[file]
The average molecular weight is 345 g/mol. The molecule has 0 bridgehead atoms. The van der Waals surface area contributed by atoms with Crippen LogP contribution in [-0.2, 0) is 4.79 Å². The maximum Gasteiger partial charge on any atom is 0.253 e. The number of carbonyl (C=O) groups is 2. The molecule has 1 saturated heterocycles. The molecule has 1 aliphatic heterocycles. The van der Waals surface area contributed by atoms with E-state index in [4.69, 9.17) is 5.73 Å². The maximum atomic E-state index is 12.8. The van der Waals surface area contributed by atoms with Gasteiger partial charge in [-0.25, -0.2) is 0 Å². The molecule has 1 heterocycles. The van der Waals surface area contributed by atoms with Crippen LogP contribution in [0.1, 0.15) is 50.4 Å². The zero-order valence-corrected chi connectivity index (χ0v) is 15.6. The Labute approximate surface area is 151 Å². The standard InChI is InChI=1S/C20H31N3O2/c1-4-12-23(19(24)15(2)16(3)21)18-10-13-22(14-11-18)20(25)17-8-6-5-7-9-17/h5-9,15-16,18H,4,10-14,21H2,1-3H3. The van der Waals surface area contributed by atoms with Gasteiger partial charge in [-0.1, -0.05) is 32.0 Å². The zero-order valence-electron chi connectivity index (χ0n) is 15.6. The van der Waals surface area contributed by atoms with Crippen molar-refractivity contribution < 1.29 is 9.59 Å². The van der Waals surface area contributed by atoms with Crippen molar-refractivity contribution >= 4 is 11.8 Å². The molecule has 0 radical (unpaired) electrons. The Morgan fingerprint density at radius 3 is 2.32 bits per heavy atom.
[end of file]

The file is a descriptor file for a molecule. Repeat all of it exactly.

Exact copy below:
The average molecular weight is 345 g/mol. The molecule has 0 bridgehead atoms. The van der Waals surface area contributed by atoms with Crippen LogP contribution in [-0.2, 0) is 4.79 Å². The maximum Gasteiger partial charge on any atom is 0.253 e. The number of carbonyl (C=O) groups is 2. The molecule has 1 saturated heterocycles. The molecule has 1 aliphatic heterocycles. The van der Waals surface area contributed by atoms with E-state index in [4.69, 9.17) is 5.73 Å². The maximum atomic E-state index is 12.8. The van der Waals surface area contributed by atoms with Gasteiger partial charge in [-0.25, -0.2) is 0 Å². The molecule has 1 heterocycles. The van der Waals surface area contributed by atoms with Crippen LogP contribution in [0.1, 0.15) is 50.4 Å². The zero-order valence-corrected chi connectivity index (χ0v) is 15.6. The Labute approximate surface area is 151 Å². The standard InChI is InChI=1S/C20H31N3O2/c1-4-12-23(19(24)15(2)16(3)21)18-10-13-22(14-11-18)20(25)17-8-6-5-7-9-17/h5-9,15-16,18H,4,10-14,21H2,1-3H3. The van der Waals surface area contributed by atoms with Gasteiger partial charge in [-0.1, -0.05) is 32.0 Å². The zero-order valence-electron chi connectivity index (χ0n) is 15.6. The van der Waals surface area contributed by atoms with Crippen molar-refractivity contribution < 1.29 is 9.59 Å². The van der Waals surface area contributed by atoms with Crippen molar-refractivity contribution >= 4 is 11.8 Å². The molecule has 0 radical (unpaired) electrons. The Morgan fingerprint density at radius 3 is 2.32 bits per heavy atom.